White Sox 5, Brewers 4. Chicago's Greg Hibbard, who was a pretty solid pitcher for just under 1000 innings, faced Milwaukee's Bill Wegman, who was a pretty solid pitcher for just under 1500 innings.
Hibbard was perfect in the first, and the Sox grabbed the lead in the bottom of the inning when Robin Ventura doubled and Carlton Fisk singled him home. Milwaukee responded in the top of the second. Greg Vaughn led off with a walk and Candy Maldonado singled. Dante Bichette hit into a force at third, and Franklin Stubbs grounded out to advance the runners. Rick Dempsey then walked to load the bases, and Dale Sveum doubled, scoring two men to put the Brewers in front, though Dempsey was thrown out at home to end the inning.
Chicago rallied in the home second when Craig Grebeck reached on a Sveum error, was bunted to second, and scored on an Ozzie Guillen single. Neither team put a runner on in the third, but the same was not true in the fourth. Maldonado walked with one out in the top of the inning, and stole second while Bichette fanned. Stubbs's single scored Maldonado and put the Brewers in front again, and because Stubbs took second on a late-in-the-play error, he was able to come home on Dempsey's single that made it a 4-2 game. The Sox only managed one single in the bottom of the fourth, but they made it count, as Grebeck would move to third on an errant pickoff throw and score on a wild pitch to halve the deficit.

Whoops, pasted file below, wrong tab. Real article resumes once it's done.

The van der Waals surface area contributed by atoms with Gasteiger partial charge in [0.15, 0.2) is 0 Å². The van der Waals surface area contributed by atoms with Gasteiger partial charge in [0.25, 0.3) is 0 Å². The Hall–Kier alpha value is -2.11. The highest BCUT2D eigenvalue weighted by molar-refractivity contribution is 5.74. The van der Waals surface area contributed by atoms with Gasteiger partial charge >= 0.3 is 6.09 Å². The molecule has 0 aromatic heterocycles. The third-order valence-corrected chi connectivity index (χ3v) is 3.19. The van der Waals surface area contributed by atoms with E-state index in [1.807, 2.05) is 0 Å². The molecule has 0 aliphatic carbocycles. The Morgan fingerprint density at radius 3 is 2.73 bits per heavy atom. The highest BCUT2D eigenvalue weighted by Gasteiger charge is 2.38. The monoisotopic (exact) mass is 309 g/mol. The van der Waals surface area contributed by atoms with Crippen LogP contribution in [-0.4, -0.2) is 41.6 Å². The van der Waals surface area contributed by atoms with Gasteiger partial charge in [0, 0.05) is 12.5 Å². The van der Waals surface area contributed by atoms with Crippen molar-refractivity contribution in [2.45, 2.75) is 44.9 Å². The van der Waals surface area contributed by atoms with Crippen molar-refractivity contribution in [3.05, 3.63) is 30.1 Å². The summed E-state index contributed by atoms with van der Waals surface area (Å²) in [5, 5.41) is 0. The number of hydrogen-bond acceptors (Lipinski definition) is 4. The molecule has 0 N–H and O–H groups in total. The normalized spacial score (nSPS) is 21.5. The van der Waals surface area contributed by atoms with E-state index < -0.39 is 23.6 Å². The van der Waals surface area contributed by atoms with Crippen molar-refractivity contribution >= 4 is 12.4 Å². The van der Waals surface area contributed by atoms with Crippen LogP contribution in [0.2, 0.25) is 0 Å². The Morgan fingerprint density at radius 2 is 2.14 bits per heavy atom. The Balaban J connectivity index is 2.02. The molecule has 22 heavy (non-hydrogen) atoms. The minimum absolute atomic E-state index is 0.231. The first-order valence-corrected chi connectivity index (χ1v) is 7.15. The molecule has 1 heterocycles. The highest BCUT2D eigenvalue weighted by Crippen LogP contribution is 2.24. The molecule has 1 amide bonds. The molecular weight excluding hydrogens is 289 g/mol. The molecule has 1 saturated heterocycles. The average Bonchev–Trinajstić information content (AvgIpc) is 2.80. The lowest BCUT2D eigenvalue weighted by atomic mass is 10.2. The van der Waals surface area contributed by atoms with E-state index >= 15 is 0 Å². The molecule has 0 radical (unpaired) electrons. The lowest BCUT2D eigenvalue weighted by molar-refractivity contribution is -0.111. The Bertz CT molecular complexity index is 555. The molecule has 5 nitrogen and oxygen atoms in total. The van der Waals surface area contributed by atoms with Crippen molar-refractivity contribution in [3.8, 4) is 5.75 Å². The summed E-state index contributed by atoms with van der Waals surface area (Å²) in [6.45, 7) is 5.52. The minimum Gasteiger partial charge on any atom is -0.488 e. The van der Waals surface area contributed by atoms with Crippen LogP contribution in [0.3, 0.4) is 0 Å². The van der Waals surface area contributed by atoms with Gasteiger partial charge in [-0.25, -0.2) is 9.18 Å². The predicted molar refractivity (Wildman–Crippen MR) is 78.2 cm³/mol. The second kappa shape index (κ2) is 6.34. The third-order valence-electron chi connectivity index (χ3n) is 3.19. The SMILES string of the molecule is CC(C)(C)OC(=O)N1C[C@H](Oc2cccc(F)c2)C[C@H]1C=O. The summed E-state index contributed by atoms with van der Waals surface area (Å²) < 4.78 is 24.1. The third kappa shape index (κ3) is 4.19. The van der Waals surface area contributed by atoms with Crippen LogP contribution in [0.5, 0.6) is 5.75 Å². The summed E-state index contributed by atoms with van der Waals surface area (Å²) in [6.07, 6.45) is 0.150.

Both pitchers kept the bases clear in the fifth; Hibbard's error allowed Maldonado to reach in the sixth, but he was immediately erased on a double play. Dan Pasqua led off the bottom of the sixth with a homer to tie the game. Ron Kittle singled one out later, and after Grebeck hit into a force, Mike Huff doubled and Guillen singled to bring in the go-ahead run.
Stubbs led off the seventh with a single, and Hibbard was pulled for Melido Perez, who allowed Stubbs to advance to third but no further. Wegman was perfect in the home seventh; Perez allowed a single to Jim Gantner to open the eighth, but then combined with Scott Radinsky to strand him. Lance Johnson singled and was caught stealing in the home eighth, and Bobby Thigpen took the mound in the ninth. Bichette led off with a bunt single and moved to second on BJ Surhoff's one-out hit; they would advance to second and third on a groundout, but Thigpen then whiffed Paul Molitor to end the game.
This wasn't a hyper-dramatic game or anything, but there are a couple of interesting parts to it. First, Craig Grebeck, Chicago's #7 hitter, had one hit, no walks, and no HBPs - and scored three runs. The sequences were: reach on error, bunted to second, scored on single; single, to third on wild pickoff throw, scored on wild pitch; reached on forceout (second out of inning), double and single brought him around. If the two teams had been intentionally trying to maximize the number of runs scored by Craig Grebeck in the game, they could hardly have done better.
Second, the pitcher usage, which pinpoints the game pretty precisely in terms of when it occurred. Bill Wegman gave up five runs, including blowing the lead in the sixth, and yet was allowed to throw a complete game in defeat. (It was actually the third of four consecutive complete games for Wegman; he won the first two, lost this one, and then lost the fourth, giving up seven runs including a walkoff three-run homer in the ninth.) But Greg Hibbard was yanked after a leadoff single in the seventh inning, and the White Sox used three relievers to finish out the game (including a ninth-inning-only closer). You would virtually never see the 8-inning, 5-run complete game after the turn of the current century, and you would also essentially never see the three reliever pattern the Sox used before about 1985. And coincidentally, this game occurred in 1991.